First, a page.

A section of the St. Francis Dam, known as the "tombstone," remained standing after the dam broke on the night of
March 12, 1928. To the consternation and embarrassment of Los Angeles water officials, it became a tourist attraction.
In May 1929, more than a year later, it was dynamited into oblivion after an adventurous young man fell from the top of it and died.
Remarks from J. David Rogers, St. Francis Dam engineering expert:
Nice detailed view of the standing monolith (Block 1) after the dam failure. Some effervescence salts can be seen precipitating
around the seeps oozing from the monolith's jagged face. A few form imprints can also been seen near the upstream and downstream faces
of the block, which are only five feet high.
The downstream face of the dam has been cleaved off (about 12.5 vertical feet) just below outlet No 3 at elevation 1685 feet.
The only steel reinforcement in the dam was for the crest roadway across the 11 spillway slits, which were only 18 inches below the dam's
finished crest elevation of 1836.5 feet (the slits were at elevation 1835 feet and can be seen in the [inset] image).
The solid section near the dam's central axis was for the four outlet works (30-in dia pipes) and for the Stevens Reservoir
Stage Gage (on the upstream side). The solid deck slab was only 6 inches thick and was reinforced by square deformed rebars,
typical of the mid-1920s. Note how large portions of the reinforced road deck are hanging from either side of the monolith.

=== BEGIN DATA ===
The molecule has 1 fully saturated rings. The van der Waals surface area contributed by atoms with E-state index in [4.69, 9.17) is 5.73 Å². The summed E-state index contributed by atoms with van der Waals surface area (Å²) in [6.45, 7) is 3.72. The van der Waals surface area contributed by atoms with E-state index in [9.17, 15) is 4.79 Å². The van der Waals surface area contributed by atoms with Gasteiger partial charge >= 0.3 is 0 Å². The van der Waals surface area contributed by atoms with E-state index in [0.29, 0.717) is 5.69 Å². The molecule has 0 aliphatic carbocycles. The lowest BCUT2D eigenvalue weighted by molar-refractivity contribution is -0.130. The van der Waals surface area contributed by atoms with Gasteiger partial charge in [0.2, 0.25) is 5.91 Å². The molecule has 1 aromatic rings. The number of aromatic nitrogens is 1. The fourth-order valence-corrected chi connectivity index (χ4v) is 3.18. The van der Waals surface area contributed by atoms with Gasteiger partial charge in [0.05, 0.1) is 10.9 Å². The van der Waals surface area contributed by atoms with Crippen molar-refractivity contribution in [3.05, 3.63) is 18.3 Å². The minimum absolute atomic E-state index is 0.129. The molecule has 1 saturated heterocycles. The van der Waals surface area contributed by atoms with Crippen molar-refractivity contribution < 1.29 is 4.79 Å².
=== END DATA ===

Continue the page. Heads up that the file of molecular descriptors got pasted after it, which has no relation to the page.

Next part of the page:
These were cut off a few weeks after the failure because of safety concerns.
Photograph shot on or shorly after March 13, 1928. The dam collapsed at 23:57:30 on March 12 and it took about 72 minutes for the 12.5-billion-gallon reservoir to empty (Outland 1977).
About the image: One of seventeen 5x7-inch glossy photographs found in a box in the Photography section of the San Francisco Public Utilities Commission's Engineering Archives in 2013. There was no record of the origin of the photographs and no writing on the back to identify subjects or dates. Current SFPUC staff members did not know the reason for their inclusion in the archive.
Ownership transferred via email communications (on file) from SFPUC to SCVTV-SCVHistory.com. Prints received July 11, 2014; subsequently transferred to the Santa Clarita Valley Historical Society.
1. A hand-written notation by current San Francisco PUC staff indicates the images were emailed Aug. 8, 2013, to someone who identified them as the St. Francis Dam. SFPUC staff alerted us to their existence in the Spring of 2014.
Construction on the 600-foot-long, 185-foot-high St. Francis Dam started in August 1924. With a 12.5-billion-gallon capacity, the reservoir began to fill with water on March 1, 1926. It was completed two months later.
At 11:57:30 p.m. on March 12, 1928, the dam failed, sending a 180-foot-high wall of water crashing down San Francisquito Canyon. An estimated 411 people lay dead by the time the floodwaters reached the Pacific Ocean south of Ventura 5½ hours later.
It was the second-worst disaster in California history, after the great San Francisco earthquake and fire of 1906, in terms of lives lost — and America's worst civil engineering failure of the 20th Century.